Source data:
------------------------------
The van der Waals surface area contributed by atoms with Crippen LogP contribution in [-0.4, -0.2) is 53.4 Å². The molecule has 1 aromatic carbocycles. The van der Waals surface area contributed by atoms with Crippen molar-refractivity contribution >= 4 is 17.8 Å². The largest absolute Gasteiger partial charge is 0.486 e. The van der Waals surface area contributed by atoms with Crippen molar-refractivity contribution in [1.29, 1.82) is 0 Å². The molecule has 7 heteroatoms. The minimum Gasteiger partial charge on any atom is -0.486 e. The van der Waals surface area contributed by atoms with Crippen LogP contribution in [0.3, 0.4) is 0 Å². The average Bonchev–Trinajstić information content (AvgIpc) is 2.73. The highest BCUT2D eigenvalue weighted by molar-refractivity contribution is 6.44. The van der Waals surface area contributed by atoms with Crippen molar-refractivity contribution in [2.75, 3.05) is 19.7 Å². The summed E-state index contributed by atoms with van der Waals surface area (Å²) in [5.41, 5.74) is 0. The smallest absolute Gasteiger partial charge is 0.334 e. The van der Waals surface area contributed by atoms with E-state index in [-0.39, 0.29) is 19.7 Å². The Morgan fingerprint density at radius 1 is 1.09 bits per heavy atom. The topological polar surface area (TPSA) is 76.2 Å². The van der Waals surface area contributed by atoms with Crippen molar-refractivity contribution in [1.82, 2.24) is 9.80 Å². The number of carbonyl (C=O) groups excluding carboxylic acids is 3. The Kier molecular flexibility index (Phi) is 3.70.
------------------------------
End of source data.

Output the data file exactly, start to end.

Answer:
The van der Waals surface area contributed by atoms with Crippen LogP contribution in [-0.4, -0.2) is 53.4 Å². The molecule has 1 aromatic carbocycles. The van der Waals surface area contributed by atoms with Crippen molar-refractivity contribution >= 4 is 17.8 Å². The largest absolute Gasteiger partial charge is 0.486 e. The van der Waals surface area contributed by atoms with Crippen molar-refractivity contribution in [1.29, 1.82) is 0 Å². The molecule has 7 heteroatoms. The minimum Gasteiger partial charge on any atom is -0.486 e. The van der Waals surface area contributed by atoms with Crippen LogP contribution in [0.3, 0.4) is 0 Å². The average Bonchev–Trinajstić information content (AvgIpc) is 2.73. The highest BCUT2D eigenvalue weighted by molar-refractivity contribution is 6.44. The van der Waals surface area contributed by atoms with Crippen molar-refractivity contribution in [2.75, 3.05) is 19.7 Å². The summed E-state index contributed by atoms with van der Waals surface area (Å²) in [5.41, 5.74) is 0. The smallest absolute Gasteiger partial charge is 0.334 e. The van der Waals surface area contributed by atoms with E-state index in [-0.39, 0.29) is 19.7 Å². The Morgan fingerprint density at radius 1 is 1.09 bits per heavy atom. The topological polar surface area (TPSA) is 76.2 Å². The van der Waals surface area contributed by atoms with Crippen molar-refractivity contribution in [1.82, 2.24) is 9.80 Å². The number of carbonyl (C=O) groups excluding carboxylic acids is 3. The Kier molecular flexibility index (Phi) is 3.70.